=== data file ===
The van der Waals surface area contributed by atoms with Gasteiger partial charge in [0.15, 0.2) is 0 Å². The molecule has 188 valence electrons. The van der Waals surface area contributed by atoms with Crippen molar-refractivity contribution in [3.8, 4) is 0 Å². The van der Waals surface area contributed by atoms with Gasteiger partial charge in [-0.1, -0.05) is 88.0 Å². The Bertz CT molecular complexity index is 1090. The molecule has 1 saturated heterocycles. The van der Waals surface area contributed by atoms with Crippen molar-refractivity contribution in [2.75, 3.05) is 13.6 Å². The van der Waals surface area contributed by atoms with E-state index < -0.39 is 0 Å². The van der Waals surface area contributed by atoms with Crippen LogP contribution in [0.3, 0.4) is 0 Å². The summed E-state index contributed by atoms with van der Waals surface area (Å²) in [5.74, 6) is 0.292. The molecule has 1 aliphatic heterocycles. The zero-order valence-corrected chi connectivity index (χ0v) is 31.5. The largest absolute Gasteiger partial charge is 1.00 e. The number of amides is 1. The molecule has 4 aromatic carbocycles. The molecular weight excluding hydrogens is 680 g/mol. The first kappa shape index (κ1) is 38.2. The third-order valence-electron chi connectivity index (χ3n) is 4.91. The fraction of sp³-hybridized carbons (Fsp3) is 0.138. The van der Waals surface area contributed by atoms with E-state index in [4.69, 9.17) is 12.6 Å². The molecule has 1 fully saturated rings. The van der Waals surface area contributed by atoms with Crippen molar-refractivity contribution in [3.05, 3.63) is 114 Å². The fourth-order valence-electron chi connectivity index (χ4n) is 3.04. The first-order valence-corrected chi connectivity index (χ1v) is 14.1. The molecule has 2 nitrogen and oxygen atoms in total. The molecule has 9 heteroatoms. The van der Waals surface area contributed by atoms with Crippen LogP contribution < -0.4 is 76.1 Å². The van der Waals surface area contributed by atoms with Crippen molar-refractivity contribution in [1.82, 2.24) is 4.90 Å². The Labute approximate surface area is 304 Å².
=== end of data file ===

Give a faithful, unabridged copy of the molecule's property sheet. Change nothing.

The van der Waals surface area contributed by atoms with Gasteiger partial charge in [0.15, 0.2) is 0 Å². The molecule has 188 valence electrons. The van der Waals surface area contributed by atoms with Crippen molar-refractivity contribution in [3.8, 4) is 0 Å². The van der Waals surface area contributed by atoms with Gasteiger partial charge in [-0.1, -0.05) is 88.0 Å². The Bertz CT molecular complexity index is 1090. The molecule has 1 saturated heterocycles. The van der Waals surface area contributed by atoms with Crippen molar-refractivity contribution in [2.75, 3.05) is 13.6 Å². The van der Waals surface area contributed by atoms with E-state index < -0.39 is 0 Å². The van der Waals surface area contributed by atoms with Crippen LogP contribution in [0.3, 0.4) is 0 Å². The summed E-state index contributed by atoms with van der Waals surface area (Å²) in [5.74, 6) is 0.292. The molecule has 1 aliphatic heterocycles. The zero-order valence-corrected chi connectivity index (χ0v) is 31.5. The largest absolute Gasteiger partial charge is 1.00 e. The number of amides is 1. The molecule has 4 aromatic carbocycles. The molecular weight excluding hydrogens is 680 g/mol. The first kappa shape index (κ1) is 38.2. The third-order valence-electron chi connectivity index (χ3n) is 4.91. The fraction of sp³-hybridized carbons (Fsp3) is 0.138. The van der Waals surface area contributed by atoms with E-state index in [4.69, 9.17) is 12.6 Å². The molecule has 1 fully saturated rings. The van der Waals surface area contributed by atoms with Crippen molar-refractivity contribution in [3.05, 3.63) is 114 Å². The fourth-order valence-electron chi connectivity index (χ4n) is 3.04. The first-order valence-corrected chi connectivity index (χ1v) is 14.1. The molecule has 2 nitrogen and oxygen atoms in total. The molecule has 9 heteroatoms. The van der Waals surface area contributed by atoms with Crippen LogP contribution < -0.4 is 76.1 Å². The van der Waals surface area contributed by atoms with Crippen molar-refractivity contribution in [1.82, 2.24) is 4.90 Å². The Labute approximate surface area is 304 Å².